How can you cut the cost of investing your ISA?
What fees to I pay?
Many brokers charge an annual administration fee just for having an ISA with them. On top of this there are initial fees on unit trusts, which can be anything up to 5% of your investment, while investment trusts and equities incur trading costs of about £10 per trade.
How can I reduce these costs?
"ISA investors need to make sure they avoid trading the tax efficiency of ISAs for additional fees," says Rebecca O'Keeffe, head of investment at Interactive Investor.
She says you should pick your broker carefully as this can dramatically shrink your charges. When shopping around "compare both the headline number of trading commission costs and establish whether there are ISA, management or inactivity fees associated with your account", adds O'Keeffe.
Discount brokers allow you to invest your stocks and shares ISA without paying annual administration charges. Many of them also bulk-buy unit trusts then pass the savings on to you when you invest by reducing the initial charge. They also tend to charge rock-bottom trading charges when you invest in assets via the stockmarket, such as equities or investment trusts.
What else should I watch out for?
When you are choosing a broker check whether you are able to reinvest dividends at a reasonable rate and, if you are intending to make regular investments, check if you can get a fee reduction as a regular investor.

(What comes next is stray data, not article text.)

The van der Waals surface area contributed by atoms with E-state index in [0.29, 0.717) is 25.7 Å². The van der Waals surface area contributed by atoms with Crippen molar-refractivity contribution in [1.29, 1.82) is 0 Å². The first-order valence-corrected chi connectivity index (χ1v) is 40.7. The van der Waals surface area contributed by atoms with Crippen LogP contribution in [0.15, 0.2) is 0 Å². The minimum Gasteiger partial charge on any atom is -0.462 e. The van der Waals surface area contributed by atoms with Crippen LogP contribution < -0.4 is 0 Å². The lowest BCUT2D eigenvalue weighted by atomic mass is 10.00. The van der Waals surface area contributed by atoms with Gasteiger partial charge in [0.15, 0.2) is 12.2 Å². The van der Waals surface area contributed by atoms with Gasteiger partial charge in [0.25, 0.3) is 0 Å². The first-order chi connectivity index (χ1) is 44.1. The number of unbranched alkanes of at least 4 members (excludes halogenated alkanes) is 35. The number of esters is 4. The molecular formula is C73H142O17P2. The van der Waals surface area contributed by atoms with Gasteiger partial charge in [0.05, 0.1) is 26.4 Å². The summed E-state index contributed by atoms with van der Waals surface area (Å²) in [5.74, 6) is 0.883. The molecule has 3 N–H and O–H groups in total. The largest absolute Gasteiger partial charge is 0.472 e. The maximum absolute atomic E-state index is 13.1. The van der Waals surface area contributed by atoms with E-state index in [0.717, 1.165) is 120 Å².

Invidivual Savings Accounts were introduced on 6 April 1999 to replace personal equity plans (PEPs) and tax-exempt special savings accounts (TESSAs) with one plan that covered both stockmarket and savings products, the returns from which are tax-exempt. The ISA is not in itself an investment product. Rather, it’s a tax-free “wrapper” in which you place investments and savings up to a specified annual allowance where the returns (capital growth, dividends, interest) are tax-exempt (you don’t have to declare ISAs and their contents on your tax return). However, any dividends are taxed within the investment, and that can’t be reclaimed.
An interchangeable term for shares (UK) or stocks (US). Holders of equity shares in a company are entitled to the earnings and assets of a company after all the prior charges and demands on the company’s capital (chiefly its debts and liabilities) have been settled. To have equity in any asset is to own a piece of it, so holders of shares in a company effectively own a piece proportionate to the number of shares they hold. (See also Shares).